Having been in medicine for 45 years and spending the past three years exclusively practicing medical marijuana, these are a few things I’ve noted.
Cannabis is a pretty amazing medicine when used for chronic pain, post-traumatic stress disorder (PTSD) and mood disorders. Diagnosis like attention deficit disorder (ADD) and PTSD usually mean the several prescriptions for medicines with significant dangers and side effects. Many patients don’t want to deal with pharmaceuticals and substitute marijuana successfully. When they do this, they usually feel much better become more active and lose weight.
Certainly, the pharmaceutical industry and some traditional doctors see this as a threat.
Many patients have private insurance or Medicare/Medicaid. When they see a their doctor, insurance pays for most of that and the prescriptions. But medical cannabis, because the federal government still has it listed as a Schedule 1 drug, is not covered by insurance.
So, to access this medicine legally, you have to see a special physician who will charge anywhere from $200 to $300 for the clinic visit. Then the state will require $75 annually for the card.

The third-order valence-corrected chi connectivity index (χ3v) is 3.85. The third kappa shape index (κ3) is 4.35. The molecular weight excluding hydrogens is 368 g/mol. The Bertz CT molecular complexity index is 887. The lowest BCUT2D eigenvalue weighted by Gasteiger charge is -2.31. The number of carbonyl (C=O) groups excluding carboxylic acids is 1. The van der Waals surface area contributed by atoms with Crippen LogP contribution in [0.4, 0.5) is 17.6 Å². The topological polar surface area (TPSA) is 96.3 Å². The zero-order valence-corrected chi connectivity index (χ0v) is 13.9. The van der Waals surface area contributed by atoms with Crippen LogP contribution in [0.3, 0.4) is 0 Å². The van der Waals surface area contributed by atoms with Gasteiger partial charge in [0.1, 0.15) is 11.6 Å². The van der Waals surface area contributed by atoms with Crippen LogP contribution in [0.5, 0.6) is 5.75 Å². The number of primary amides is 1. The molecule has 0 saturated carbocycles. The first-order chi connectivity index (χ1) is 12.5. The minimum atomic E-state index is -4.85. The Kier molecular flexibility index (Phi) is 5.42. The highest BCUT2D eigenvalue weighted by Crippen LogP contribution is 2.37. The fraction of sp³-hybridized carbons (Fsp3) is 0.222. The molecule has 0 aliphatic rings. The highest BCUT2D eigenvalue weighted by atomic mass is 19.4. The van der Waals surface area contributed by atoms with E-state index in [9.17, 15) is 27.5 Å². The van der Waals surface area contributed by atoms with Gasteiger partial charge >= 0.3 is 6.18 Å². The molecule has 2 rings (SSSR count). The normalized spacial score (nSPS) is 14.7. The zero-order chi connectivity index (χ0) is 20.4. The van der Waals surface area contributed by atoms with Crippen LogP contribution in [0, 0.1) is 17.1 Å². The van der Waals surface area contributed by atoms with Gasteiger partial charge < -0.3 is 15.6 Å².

The medicine, which is most commonly used in the form of drops, capsules, vape pens or the flower (actual plant flower) may cost up to $200 or $300 a month out-of-pocket. When you compare this to the crazy prices that pharmaceutical companies get away with, cannabis is really cheap.
But insurance won’t pay for it. I’ve had some patents successfully get off narcotics who reluctantly had to go back on them because it was cheaper that way, through insurance, than cannabis. This is sad.
Even today, people are subject to be penalized for using medical cannabis. Some larger employers are required to drug test employees per federal mandate and can be fired for testing positive for THC on a random drug test. I recently had an Iraq war veteran with PTSD doing very well on medical cannabis, but then got fired for using it.
Medical cannabis users are denied the right to buy a new firearm from a dealer, yet they can have a concealed weapons permit.
Some patients have legal issues and try to clean up their lives by getting off narcotics by substituting cannabis; however, they can be subject to drug testing and not all probation officers consider cannabis a valid medicine.
I had a patient in this circumstance who had gotten off narcotics for pain, then was forced to go back on the narcotics because the judge didn’t believe in medical marijuana.
In spite of all these headwinds, medical marijuana patients in Florida now number almost 400,000 — proof that there must be something about it that works. I applaud those willing to try to clean their lives up by quitting unnecessary pharmaceuticals and taking a safer, more natural route.
Dr. Bob Goethe is a board-certified anesthesiologist with over 40 years experience and a certified medical cannabis physician. He can be contacted at email@example.com or 352-601-4200.